Foreigners are allowed to invest in cinema construction and operation only through joint ventures with local Vietnamese partners, subject to government approval. In addition, the total number of foreign films imported into Vietnam each year may not exceed two-thirds of the number of films domestically produced. Imported films are subject to censorship before public viewing, a process which is nontransparent and for which the right to appeal of a censor’s decision is not well established.
Foreign participation in joint ventures with express delivery service providers is currently limited to 51% of a firm’s equity.
Foreign participation in joint ventures with service providers is permitted with varying equity limitations depending on the subsector (there are five basic and eight value-added subsectors). For instance, foreign ownership in private networks is permitted up to 70 percent, while in facility-based basic services (e.g., public voice service owning transmission facilities), it is generally capped at 49 percent.
While Vietnam has opened up the telecommunications sector to competition, the facilities-based market is generally still restricted to state-owned or state-controlled enterprises; although joint ventures with foreign firms are possible.
Foreign participation in the distribution sector is allowed without equity limitations. However, certain goods are excluded from Vietnam’s distribution-sector commitments either during a phase-out period or for an indefinite period, as set out in Vietnam’s WTO Schedule of Specific Commitments.
Foreign equity in joint venture banks is limited to 49%.
Vietnam’s Investment Law sets criteria designating certain sectors in which foreign investment is prohibited and others in which foreign investment is subject to conditions, known as "conditional sectors."
Vietnam also has specific laws that apply to investment in conditional sectors, such as banking, securities, and insurance. Investments greater than 300 billion Vietnamese dongs (VND 300 billion; USD 15.7 million), those in conditional sectors, and other projects deemed sensitive are subject to extensive and additional review, sometimes requiring the Prime Minister's approval, which can often delay the approval of investment licenses.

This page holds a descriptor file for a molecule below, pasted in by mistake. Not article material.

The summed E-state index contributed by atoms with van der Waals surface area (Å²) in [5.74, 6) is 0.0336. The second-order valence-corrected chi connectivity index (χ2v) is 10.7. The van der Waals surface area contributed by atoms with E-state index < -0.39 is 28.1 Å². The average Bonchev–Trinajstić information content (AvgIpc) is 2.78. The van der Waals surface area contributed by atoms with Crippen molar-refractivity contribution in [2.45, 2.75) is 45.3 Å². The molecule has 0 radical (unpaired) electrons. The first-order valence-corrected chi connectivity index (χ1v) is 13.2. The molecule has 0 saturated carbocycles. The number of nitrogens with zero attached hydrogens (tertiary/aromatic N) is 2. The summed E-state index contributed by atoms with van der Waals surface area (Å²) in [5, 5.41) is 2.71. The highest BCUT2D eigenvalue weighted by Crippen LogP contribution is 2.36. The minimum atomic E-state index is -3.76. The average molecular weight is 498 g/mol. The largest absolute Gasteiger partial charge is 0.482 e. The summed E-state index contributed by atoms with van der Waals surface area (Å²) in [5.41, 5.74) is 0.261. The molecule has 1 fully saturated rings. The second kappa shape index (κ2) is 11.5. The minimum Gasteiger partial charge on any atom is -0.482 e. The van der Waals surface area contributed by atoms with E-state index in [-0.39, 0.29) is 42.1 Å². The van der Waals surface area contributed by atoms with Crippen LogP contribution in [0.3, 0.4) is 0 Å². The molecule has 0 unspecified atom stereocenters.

All land in Vietnam is owned and managed by the state, so neither foreigners nor Vietnamese nationals can own land. The Land Law of 2003 permits foreign-invested enterprises to lease land for a renewable period of 50 years, obtain land use rights, and mortgage both the structures erected on that land and the value of land-use rights.
Electronic commerce remains underdeveloped in Vietnam. Development has been hampered by the low number of Internet subscribers, by government firewalls, by limited bandwidth, and by other problems with the Internet infrastructure, limited financial services sector (including few credit cards users), and regulatory barriers.
Both foreign and domestic firms have identified corruption in Vietnam in all phases of business operations as an obstacle to their business activities. The lack of transparency, accountability, and media freedom, as well as widespread official corruption and inefficient bureaucracy remains a serious problem.
Competition among government agencies for control over business and investments has created confusing and overlapping jurisdictions and overly bureaucratic procedures and approvals, which in turn create opportunities for corruption.
Note: Please note that this information is subject to change. Importers and exporters are advised to obtain the most current information from a customs broker or freight forwarder or from the local customs authorities, listed at the top of the Contacts page.
Source: Office of the United States Trade Representative
Adapted by World Trade Press
Article written for World Trade Press by Jennifer Goheen and Nina Bellucci.
Copyright © 1993-2022 World Trade Press. All rights reserved.